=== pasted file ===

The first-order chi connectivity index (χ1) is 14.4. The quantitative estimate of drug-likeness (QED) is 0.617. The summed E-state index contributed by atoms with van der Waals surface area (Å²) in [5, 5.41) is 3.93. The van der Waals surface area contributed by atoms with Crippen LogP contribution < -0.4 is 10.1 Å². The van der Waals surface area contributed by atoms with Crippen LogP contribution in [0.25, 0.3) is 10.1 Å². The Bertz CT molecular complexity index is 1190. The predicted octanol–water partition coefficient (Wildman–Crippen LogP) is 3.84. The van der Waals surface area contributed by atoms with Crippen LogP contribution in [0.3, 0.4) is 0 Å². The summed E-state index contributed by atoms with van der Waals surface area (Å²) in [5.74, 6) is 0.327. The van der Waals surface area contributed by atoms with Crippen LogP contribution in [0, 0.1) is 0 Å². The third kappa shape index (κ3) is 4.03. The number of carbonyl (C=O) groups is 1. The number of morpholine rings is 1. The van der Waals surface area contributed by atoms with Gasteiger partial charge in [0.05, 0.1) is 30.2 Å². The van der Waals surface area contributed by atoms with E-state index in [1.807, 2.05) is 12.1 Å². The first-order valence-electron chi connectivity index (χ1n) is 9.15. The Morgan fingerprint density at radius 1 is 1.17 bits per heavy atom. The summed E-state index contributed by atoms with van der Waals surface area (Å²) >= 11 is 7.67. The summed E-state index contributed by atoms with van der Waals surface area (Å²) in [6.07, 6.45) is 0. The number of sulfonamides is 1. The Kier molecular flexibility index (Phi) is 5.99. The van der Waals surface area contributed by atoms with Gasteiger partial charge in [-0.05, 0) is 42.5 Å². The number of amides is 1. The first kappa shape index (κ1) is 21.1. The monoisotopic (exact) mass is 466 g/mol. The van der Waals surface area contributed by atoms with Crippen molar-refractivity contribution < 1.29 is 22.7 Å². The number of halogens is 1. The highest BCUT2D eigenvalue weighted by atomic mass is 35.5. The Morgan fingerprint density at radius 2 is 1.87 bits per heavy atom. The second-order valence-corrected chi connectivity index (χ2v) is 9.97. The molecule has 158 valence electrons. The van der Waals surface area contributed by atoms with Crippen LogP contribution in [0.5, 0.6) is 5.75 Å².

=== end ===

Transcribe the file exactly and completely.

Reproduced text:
The first-order chi connectivity index (χ1) is 14.4. The quantitative estimate of drug-likeness (QED) is 0.617. The summed E-state index contributed by atoms with van der Waals surface area (Å²) in [5, 5.41) is 3.93. The van der Waals surface area contributed by atoms with Crippen LogP contribution < -0.4 is 10.1 Å². The van der Waals surface area contributed by atoms with Crippen LogP contribution in [0.25, 0.3) is 10.1 Å². The Bertz CT molecular complexity index is 1190. The predicted octanol–water partition coefficient (Wildman–Crippen LogP) is 3.84. The van der Waals surface area contributed by atoms with Crippen LogP contribution in [0.3, 0.4) is 0 Å². The summed E-state index contributed by atoms with van der Waals surface area (Å²) in [5.74, 6) is 0.327. The van der Waals surface area contributed by atoms with Crippen LogP contribution in [0, 0.1) is 0 Å². The third kappa shape index (κ3) is 4.03. The number of carbonyl (C=O) groups is 1. The number of morpholine rings is 1. The van der Waals surface area contributed by atoms with Gasteiger partial charge in [0.05, 0.1) is 30.2 Å². The van der Waals surface area contributed by atoms with E-state index in [1.807, 2.05) is 12.1 Å². The first-order valence-electron chi connectivity index (χ1n) is 9.15. The Morgan fingerprint density at radius 1 is 1.17 bits per heavy atom. The summed E-state index contributed by atoms with van der Waals surface area (Å²) >= 11 is 7.67. The summed E-state index contributed by atoms with van der Waals surface area (Å²) in [6.07, 6.45) is 0. The number of sulfonamides is 1. The Kier molecular flexibility index (Phi) is 5.99. The van der Waals surface area contributed by atoms with Gasteiger partial charge in [-0.05, 0) is 42.5 Å². The number of amides is 1. The first kappa shape index (κ1) is 21.1. The monoisotopic (exact) mass is 466 g/mol. The van der Waals surface area contributed by atoms with Crippen molar-refractivity contribution < 1.29 is 22.7 Å². The number of halogens is 1. The highest BCUT2D eigenvalue weighted by atomic mass is 35.5. The Morgan fingerprint density at radius 2 is 1.87 bits per heavy atom. The second-order valence-corrected chi connectivity index (χ2v) is 9.97. The molecule has 158 valence electrons. The van der Waals surface area contributed by atoms with Crippen LogP contribution in [0.5, 0.6) is 5.75 Å².